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ZACH
 ZACH
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December 19, 2016 8:34 am  

I grew up playing DL/DE in an old 5-2 (which is the same thing) for 3 years of HS ball and I coached ILBs in a 3-4 at my first HS gig.  The issue for us was which LB takes that 4th guy if we wanted to be in Cov. 1 and keep the S in the MOF.

We wanted the OLB to always contain and box everything to the inside.  The problem is, if you put the OLB out there on that 4th receiver in man, it could screw up contain and run force, because our big 3-4 DEs weren't athletic enough to always keep everything inside of them.  If you put the ILB out there, then the fits box got messed up.  If you have more athletic DEs who can contain, then it's easier to do this, but you can be weaker off tackle.

Probably the best way I know to do it is to do it field/boundary and only walk out the OLB on the boundary, since 80% of the snaps are on one hash or the other, anyway, and that'll keep him from being widened so far out.  Then you slant the DL to the boundary in Cov. 1 and bring the OLB off from the field.

So it's not hard to fix... it's just something you have to work out.

Quarters can get screwy if you want to play that in a 3-4, though, because you wind up having to cheat both your OLBs out of the box on #2 if you want to keep it simple, then you wind up having to slant your DL to the field to fix the numbers there and ensure you keep contain.  Figuring out where the 4th rusher is coming from while staying both gap and coverage sound can be a pain.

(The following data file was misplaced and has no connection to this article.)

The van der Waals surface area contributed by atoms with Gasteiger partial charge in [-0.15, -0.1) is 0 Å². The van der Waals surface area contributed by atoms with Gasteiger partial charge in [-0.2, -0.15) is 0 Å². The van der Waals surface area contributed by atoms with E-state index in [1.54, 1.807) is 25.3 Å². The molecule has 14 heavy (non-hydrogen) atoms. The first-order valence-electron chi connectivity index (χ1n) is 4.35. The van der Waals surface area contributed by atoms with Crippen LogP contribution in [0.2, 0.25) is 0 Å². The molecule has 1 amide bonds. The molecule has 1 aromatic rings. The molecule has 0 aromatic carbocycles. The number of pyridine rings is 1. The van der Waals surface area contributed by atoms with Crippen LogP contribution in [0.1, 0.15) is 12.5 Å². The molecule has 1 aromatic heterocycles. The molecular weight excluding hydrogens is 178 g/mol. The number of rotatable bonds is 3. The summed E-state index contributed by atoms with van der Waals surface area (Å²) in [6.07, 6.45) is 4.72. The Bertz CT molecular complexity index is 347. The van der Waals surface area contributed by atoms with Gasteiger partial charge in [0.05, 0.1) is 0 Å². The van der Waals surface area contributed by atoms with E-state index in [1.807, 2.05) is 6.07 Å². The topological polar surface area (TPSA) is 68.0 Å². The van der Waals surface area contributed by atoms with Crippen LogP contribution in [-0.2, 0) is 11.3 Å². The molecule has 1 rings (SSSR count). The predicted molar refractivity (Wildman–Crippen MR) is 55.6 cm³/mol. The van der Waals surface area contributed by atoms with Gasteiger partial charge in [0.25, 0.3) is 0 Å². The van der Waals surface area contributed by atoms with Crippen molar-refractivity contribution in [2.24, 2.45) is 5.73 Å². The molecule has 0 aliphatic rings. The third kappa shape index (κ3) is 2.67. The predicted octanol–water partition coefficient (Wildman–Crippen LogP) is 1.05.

A 4-3 tends to adjust a little more easily because if you have 1 back, you'll typically have more athletic DEs on both sides to set an edge and you can just slide an OLB out there while the DL and 2 remaining ILBs play the 6 gaps.  A 4-3 is also a much more natural fit for Quarters coverage: OLBs wall #2 on each side and the S plays Quarters behind it.

We always had at least 4 rushing

Our "panther" or field olb was in a 6i with run responsibility to back out

Our will or boundary olb had edge rush responsibility keying off of #2.  Only vs teams in mid field or by game plan did we walk out a olb to align off of #2. If we did it was the will.

To comply with the same rules as a freshman dc.

Panther stayed but will, will detach for #2, vs trips near mlb will adjust to key #3.

So vs #2 boundary in backfield or te you have a 50
Vs #2 in a slot you have what looks like a 44.

The will lb was a strong safety type player for this reason at the varisty level.

So like i said to get back to the original post...you can use any coverage just need to know what kinda player ya got and what youre comfy teaching

I can explain it to you, I can't understand if for you.